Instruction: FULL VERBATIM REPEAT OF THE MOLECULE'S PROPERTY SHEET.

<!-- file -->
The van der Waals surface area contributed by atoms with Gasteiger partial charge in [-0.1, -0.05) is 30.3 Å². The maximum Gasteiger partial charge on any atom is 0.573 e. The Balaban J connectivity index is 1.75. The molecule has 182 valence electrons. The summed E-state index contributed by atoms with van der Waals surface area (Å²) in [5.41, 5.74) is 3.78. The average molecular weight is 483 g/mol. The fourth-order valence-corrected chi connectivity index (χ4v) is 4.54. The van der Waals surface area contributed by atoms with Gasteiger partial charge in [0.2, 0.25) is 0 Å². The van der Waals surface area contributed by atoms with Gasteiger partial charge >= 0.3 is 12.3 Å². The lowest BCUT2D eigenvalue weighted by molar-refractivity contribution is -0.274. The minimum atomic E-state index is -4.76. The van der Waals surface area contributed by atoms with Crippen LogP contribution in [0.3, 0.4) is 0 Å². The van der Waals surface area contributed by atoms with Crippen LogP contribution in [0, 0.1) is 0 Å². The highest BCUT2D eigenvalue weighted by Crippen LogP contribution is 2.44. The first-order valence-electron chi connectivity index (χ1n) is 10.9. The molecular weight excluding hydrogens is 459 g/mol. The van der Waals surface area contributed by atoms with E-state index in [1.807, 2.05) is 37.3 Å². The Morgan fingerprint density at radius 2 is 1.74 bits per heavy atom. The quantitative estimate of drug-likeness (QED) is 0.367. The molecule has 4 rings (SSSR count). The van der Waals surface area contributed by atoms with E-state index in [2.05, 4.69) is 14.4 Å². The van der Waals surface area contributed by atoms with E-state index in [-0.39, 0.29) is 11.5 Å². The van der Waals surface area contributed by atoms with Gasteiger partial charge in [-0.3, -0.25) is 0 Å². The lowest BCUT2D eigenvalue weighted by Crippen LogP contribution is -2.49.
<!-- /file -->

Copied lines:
The van der Waals surface area contributed by atoms with Gasteiger partial charge in [-0.1, -0.05) is 30.3 Å². The maximum Gasteiger partial charge on any atom is 0.573 e. The Balaban J connectivity index is 1.75. The molecule has 182 valence electrons. The summed E-state index contributed by atoms with van der Waals surface area (Å²) in [5.41, 5.74) is 3.78. The average molecular weight is 483 g/mol. The fourth-order valence-corrected chi connectivity index (χ4v) is 4.54. The van der Waals surface area contributed by atoms with Gasteiger partial charge in [0.2, 0.25) is 0 Å². The van der Waals surface area contributed by atoms with Gasteiger partial charge >= 0.3 is 12.3 Å². The lowest BCUT2D eigenvalue weighted by molar-refractivity contribution is -0.274. The minimum atomic E-state index is -4.76. The van der Waals surface area contributed by atoms with Crippen LogP contribution in [0.3, 0.4) is 0 Å². The van der Waals surface area contributed by atoms with Crippen LogP contribution in [0, 0.1) is 0 Å². The highest BCUT2D eigenvalue weighted by Crippen LogP contribution is 2.44. The first-order valence-electron chi connectivity index (χ1n) is 10.9. The molecular weight excluding hydrogens is 459 g/mol. The van der Waals surface area contributed by atoms with E-state index in [1.807, 2.05) is 37.3 Å². The Morgan fingerprint density at radius 2 is 1.74 bits per heavy atom. The quantitative estimate of drug-likeness (QED) is 0.367. The molecule has 4 rings (SSSR count). The van der Waals surface area contributed by atoms with E-state index in [2.05, 4.69) is 14.4 Å². The van der Waals surface area contributed by atoms with E-state index in [-0.39, 0.29) is 11.5 Å². The van der Waals surface area contributed by atoms with Gasteiger partial charge in [-0.3, -0.25) is 0 Å². The lowest BCUT2D eigenvalue weighted by Crippen LogP contribution is -2.49.